Leahy now held a powerful position, greatly enhanced by his close relationship with Roosevelt. He met with Roosevelt daily, vetted which military men saw the president and which military issues received the president's attention, and attended most of the major wartime conferences with the various Allies. He was a central figure at the highest level of the military chain of command. Because he invariably sided with Roosevelt, the JCS members came to think of him as "one of them" as opposed to "one of us." Still, they retained their admiration for Leahy. Leahy, in turn, supported the "Germany first" strategy, while also sharing in the desire to put more effort into the Pacific War. This was typical of his altitude of compromise in order to get divergent interests acting in harmony. Leahy opposed the invasion of Japan at the war's end because he believed it would be very costly and that the blockade and strategic bombing would compel Japan's surrender. Leahy labeled the Japanese as barbaric "savages" but was one of very few senior leaders among the high command to oppose the use of the atomic bomb, partially on moral grounds.
Roosevelt successfully urged Congress to create a new rank of five-star admiral and then promoted Leahy to this post. President Truman retained Leahy as chief of staff until 1949, but the two never enjoyed the same warm relationship that characterized Leahy's service to Roosevelt. Leahy died in 1959.
Although Leahy never served at sea or even in the navy during World War Two, his position as senior military adviser to the president made him one of the most, if not the most, influential American military men in the entire war. He seldom contributed original insights into wartime strategy but, rather, harmonized civil-military relations at the highest level so that the war could be effectively pursued.
Born in Wilkes-Barre, Pennsylvania in 1880, Harold Stark graduated from the US Naval Academy in 1903. He served as an aide to Admiral Sims during World War One and an aide to the Secretary of the Navy from 1930 to 1933. Promoted to rear admiral in 1934, Stark was Chief of the Bureau of Ordnance from 1934 to 1937. He rose steadily from commander of a cruiser division to commander of all the cruisers in the Battle Force, and became a vice admiral in 1938, and full admiral in August 1939. At that time, President Roosevelt chose Stark, over more than 50 senior flag officers, for duty as Chief of Naval Operations.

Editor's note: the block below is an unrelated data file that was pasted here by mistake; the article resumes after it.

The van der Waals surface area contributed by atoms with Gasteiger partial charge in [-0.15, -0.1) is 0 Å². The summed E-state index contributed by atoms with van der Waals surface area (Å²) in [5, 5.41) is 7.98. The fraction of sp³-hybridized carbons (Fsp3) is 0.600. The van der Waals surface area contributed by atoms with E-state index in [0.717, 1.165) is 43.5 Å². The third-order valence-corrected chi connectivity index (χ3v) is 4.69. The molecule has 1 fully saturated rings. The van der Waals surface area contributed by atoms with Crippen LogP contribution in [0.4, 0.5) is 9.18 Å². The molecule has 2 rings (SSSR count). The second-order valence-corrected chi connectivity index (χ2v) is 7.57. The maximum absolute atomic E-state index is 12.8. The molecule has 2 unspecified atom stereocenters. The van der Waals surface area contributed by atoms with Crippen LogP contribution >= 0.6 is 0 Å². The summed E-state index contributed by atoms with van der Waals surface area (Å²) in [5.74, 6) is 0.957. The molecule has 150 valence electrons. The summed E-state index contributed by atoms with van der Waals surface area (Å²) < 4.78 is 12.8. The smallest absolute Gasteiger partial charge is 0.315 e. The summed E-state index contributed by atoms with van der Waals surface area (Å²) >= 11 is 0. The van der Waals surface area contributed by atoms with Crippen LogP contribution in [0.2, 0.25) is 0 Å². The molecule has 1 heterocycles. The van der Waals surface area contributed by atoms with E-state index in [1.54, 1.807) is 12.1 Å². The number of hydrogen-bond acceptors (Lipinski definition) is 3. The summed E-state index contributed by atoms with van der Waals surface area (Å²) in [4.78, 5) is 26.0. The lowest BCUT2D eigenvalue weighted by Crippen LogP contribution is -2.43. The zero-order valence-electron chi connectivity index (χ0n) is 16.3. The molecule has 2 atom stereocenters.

Admiral Harold Stark (center) is shown during an invasion of France inspection tour. To his right is Admiral Kirk and to his left, Admiral John Hall, the commander of the naval forces assigned to Omaha Beach. Stark was the Commander US Naval Forces Europe. Known as London's "oldest American resident," Stark actively participated in all planning for the invasion of France, from early 1942 on. (National Archives)
In November 1940, Stark wrote a memo to President Roosevelt that became one of the most important documents of World War Two. Stark identified four strategic alternatives for the United States: a) to concentrate mainly on hemispheric defense; b) to prepare for an all-out offensive in the Pacific while remaining on the defensive in the Atlantic; c) to make an equal effort in both areas; d) to prepare for a strong offensive in the Atlantic while remaining on the defensive in the Pacific. Stark strongly preferred d, or "dog," in the military alphabet. Stark noted that Great Britain was making a desperate, lonely effort to defeat Germany and that the United States was already strongly supporting the British. Furthermore, Germany was a more deadly military threat to the United States, being both stronger and nearer. His advocacy led to the adoption of "Plan Dog." It was a sharp reversal of the navy's traditional preoccupation with Japan, as described in Plan Orange. Stark's memo led to secret formal talks between American and British service chiefs in January 1941. The chiefs quickly agreed that Germany and Italy must be defeated first. As Chief of Naval Operations, Stark was instrumental in preparing for the expansion of the US Navy into a force capable of fighting in both the Atlantic and the Pacific, a "two-ocean" navy.
Like many naval officers, Stark anticipated that Japanese expansion in the Pacific would lead to war. He did not anticipate the strike against Pearl Harbor. His late November 1941 "war warning" to Pacific commanders proved inadequate in alerting leaders in Hawaii and the Philippines. It later became a source of enormous controversy, with Stark receiving much blame for not sharing intelligence with Admiral Kimmel at Pearl Harbor. Within days after Pearl Harbor, to forestall public and congressional criticism, Roosevelt authorized a major change in the navy's senior leadership. He named Admiral Ernest King Commander-in-Chief of the US Fleet. This decision effectively removed Stark from authority. In March 1942, Stark transferred to London as Commander, US Naval Forces Europe. He held this position until 1945. Stark's duties in London were administrative, rather than operational. His most notable work involved planning for the invasion of France. Stark exhibited good diplomatic skill and was well regarded by the British.
Both the navy and Congress held investigations into Pearl Harbor, compelling Stark to testify' at various times between 1944 and 1946. The initial naval investigation criticized Stark for failing to issue a clear warning. The subsequent congressional investigation was more lenient. In the end, Admiral King changed his negative assessment of Stark's performance. The Secretary of the Navy supported King, and so Stark received formal exoneration. Stark retired in 1946 and died in 1972.